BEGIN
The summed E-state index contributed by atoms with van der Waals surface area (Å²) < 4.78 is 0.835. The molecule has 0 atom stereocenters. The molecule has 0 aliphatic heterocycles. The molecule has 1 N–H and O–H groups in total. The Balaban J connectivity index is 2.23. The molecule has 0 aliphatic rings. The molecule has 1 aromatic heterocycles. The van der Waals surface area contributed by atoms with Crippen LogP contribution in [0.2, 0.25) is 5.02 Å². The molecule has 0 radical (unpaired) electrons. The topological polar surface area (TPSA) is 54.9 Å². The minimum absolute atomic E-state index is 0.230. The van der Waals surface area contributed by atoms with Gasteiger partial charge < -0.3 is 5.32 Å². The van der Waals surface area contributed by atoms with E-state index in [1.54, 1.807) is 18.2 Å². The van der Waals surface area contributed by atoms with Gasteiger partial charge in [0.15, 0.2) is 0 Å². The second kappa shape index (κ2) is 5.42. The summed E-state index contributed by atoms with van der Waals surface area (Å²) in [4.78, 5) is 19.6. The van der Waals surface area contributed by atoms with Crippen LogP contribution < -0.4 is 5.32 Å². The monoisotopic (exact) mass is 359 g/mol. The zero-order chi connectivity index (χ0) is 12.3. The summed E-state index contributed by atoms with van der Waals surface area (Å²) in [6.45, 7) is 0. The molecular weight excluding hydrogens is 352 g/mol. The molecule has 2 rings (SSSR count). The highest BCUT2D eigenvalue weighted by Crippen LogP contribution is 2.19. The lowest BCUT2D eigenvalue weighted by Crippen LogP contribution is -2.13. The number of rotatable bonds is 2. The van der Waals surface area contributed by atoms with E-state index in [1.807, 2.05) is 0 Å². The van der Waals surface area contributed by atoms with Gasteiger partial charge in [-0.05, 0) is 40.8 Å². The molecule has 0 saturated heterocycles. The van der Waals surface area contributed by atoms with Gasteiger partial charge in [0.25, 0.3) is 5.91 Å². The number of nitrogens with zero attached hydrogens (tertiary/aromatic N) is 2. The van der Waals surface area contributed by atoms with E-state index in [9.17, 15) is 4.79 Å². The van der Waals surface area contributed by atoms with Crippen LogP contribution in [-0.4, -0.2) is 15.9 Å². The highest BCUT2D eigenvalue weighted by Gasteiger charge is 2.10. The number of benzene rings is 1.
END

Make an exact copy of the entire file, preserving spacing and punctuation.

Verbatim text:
The summed E-state index contributed by atoms with van der Waals surface area (Å²) < 4.78 is 0.835. The molecule has 0 atom stereocenters. The molecule has 0 aliphatic heterocycles. The molecule has 1 N–H and O–H groups in total. The Balaban J connectivity index is 2.23. The molecule has 0 aliphatic rings. The molecule has 1 aromatic heterocycles. The van der Waals surface area contributed by atoms with Crippen LogP contribution in [0.2, 0.25) is 5.02 Å². The molecule has 0 radical (unpaired) electrons. The topological polar surface area (TPSA) is 54.9 Å². The minimum absolute atomic E-state index is 0.230. The van der Waals surface area contributed by atoms with Gasteiger partial charge < -0.3 is 5.32 Å². The van der Waals surface area contributed by atoms with E-state index in [1.54, 1.807) is 18.2 Å². The van der Waals surface area contributed by atoms with Gasteiger partial charge in [0.15, 0.2) is 0 Å². The second kappa shape index (κ2) is 5.42. The summed E-state index contributed by atoms with van der Waals surface area (Å²) in [4.78, 5) is 19.6. The van der Waals surface area contributed by atoms with Crippen LogP contribution < -0.4 is 5.32 Å². The monoisotopic (exact) mass is 359 g/mol. The zero-order chi connectivity index (χ0) is 12.3. The summed E-state index contributed by atoms with van der Waals surface area (Å²) in [6.45, 7) is 0. The molecular weight excluding hydrogens is 352 g/mol. The molecule has 2 rings (SSSR count). The highest BCUT2D eigenvalue weighted by Crippen LogP contribution is 2.19. The lowest BCUT2D eigenvalue weighted by Crippen LogP contribution is -2.13. The number of rotatable bonds is 2. The van der Waals surface area contributed by atoms with E-state index in [1.807, 2.05) is 0 Å². The van der Waals surface area contributed by atoms with Gasteiger partial charge in [-0.05, 0) is 40.8 Å². The molecule has 0 saturated heterocycles. The van der Waals surface area contributed by atoms with Gasteiger partial charge in [0.25, 0.3) is 5.91 Å². The number of nitrogens with zero attached hydrogens (tertiary/aromatic N) is 2. The van der Waals surface area contributed by atoms with E-state index in [9.17, 15) is 4.79 Å². The van der Waals surface area contributed by atoms with Crippen LogP contribution in [-0.4, -0.2) is 15.9 Å². The highest BCUT2D eigenvalue weighted by Gasteiger charge is 2.10. The number of benzene rings is 1.